Tissue-specific DNA methylation of the human prodynorphin gene in post-mortem brain tissues and PBMCs

TitleTissue-specific DNA methylation of the human prodynorphin gene in post-mortem brain tissues and PBMCs
Publication TypeJournal Article
Year of Publication2010
AuthorsYuferov, V, Nielsen, DA, Levran, O, Randesi, M, Hamon, S, Ho, A, Morgello, S, Kreek, MJ
JournalPharmacogenetics and Genomics
Date Published2010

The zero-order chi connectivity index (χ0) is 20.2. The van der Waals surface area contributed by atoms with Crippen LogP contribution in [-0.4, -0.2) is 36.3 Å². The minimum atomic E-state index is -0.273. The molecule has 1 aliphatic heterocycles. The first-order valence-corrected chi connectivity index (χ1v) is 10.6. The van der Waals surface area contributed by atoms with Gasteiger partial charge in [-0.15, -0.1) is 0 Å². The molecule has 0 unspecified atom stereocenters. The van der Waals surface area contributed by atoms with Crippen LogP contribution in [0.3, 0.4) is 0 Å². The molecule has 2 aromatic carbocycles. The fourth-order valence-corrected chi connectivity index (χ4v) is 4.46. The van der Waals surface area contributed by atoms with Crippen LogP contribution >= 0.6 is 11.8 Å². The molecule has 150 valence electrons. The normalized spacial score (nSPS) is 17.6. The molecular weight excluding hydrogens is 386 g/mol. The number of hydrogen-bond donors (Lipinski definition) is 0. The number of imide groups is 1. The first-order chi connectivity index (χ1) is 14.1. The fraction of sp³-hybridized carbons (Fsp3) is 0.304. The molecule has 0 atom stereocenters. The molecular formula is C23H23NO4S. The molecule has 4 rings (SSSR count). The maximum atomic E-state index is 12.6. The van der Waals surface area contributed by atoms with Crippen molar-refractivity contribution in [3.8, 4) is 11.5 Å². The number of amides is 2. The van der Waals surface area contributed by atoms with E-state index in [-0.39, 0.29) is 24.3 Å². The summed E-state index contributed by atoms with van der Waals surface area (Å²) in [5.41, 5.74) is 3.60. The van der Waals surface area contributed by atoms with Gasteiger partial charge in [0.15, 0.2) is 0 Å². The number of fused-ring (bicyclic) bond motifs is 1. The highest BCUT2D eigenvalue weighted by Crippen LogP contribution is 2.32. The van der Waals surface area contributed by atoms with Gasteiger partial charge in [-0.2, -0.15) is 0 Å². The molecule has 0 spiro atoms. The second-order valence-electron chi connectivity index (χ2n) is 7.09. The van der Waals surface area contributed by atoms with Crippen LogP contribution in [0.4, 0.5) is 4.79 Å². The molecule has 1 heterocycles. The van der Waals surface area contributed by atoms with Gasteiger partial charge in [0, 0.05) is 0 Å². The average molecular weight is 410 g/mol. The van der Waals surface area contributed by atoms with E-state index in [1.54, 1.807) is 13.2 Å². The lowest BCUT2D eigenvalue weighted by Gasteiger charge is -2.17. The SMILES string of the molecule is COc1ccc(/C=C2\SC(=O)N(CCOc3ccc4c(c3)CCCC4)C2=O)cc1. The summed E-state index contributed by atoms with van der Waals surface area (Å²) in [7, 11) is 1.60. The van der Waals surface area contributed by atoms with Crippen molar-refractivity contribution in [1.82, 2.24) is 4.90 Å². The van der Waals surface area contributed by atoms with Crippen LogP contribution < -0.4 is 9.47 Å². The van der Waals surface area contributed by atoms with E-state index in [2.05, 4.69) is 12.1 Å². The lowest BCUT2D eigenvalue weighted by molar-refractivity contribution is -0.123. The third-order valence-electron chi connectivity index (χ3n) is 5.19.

OBJECTIVE: Dynorphins, the endogenous ligands for the kappa opioid receptor, are implicated in neuropsychiatric disorders through modulation of basal and stimuli-induced dopaminergic, glutamatergic, and serotonergic tones. Expression of the prodynorphin gene (PDYN) is critical for rewarding properties of drugs of abuse and stress-induced responses. Epigenetic factors, such as DNA methylation, play an important role in modulation of gene expression. METHODS: We analyzed DNA methylation patterns of three CpG-rich regions of PDYN, a CpG island, and cluster A in the proximal promoter, and cluster B in coding exon 4, by bisulfite sequencing of DNA from the caudate and anterior cingulate cortex from post-mortem brain of 35 individuals (22 HIV seropositive), and in peripheral blood mononuclear cells from 21 of these individuals. RESULTS: We found remarkably similar patterns of methylation across CpG sites in these tissues. However, there were tissue-specific differences in methylation levels (P=0.000001) of the CpG island: higher levels in peripheral blood mononuclear cells (82%) than in the brain tissues, the caudate (62%), and the anterior cingulate cortex (44%). But there was higher PDYN expression in the caudate than in the anterior cingulate cortex. In contrast, cluster A near the transcription start site is hypomethylated. CONCLUSION: This DNA methylation profile of the PDYN gene is typical for primary responsive genes with regulatory elements for both basal and tissue-specific transcription. Our findings provide a rationale for further studies of the role of other epigenetic factors in the regulation of PDYN expression in individuals with psychiatric and neurological disorders.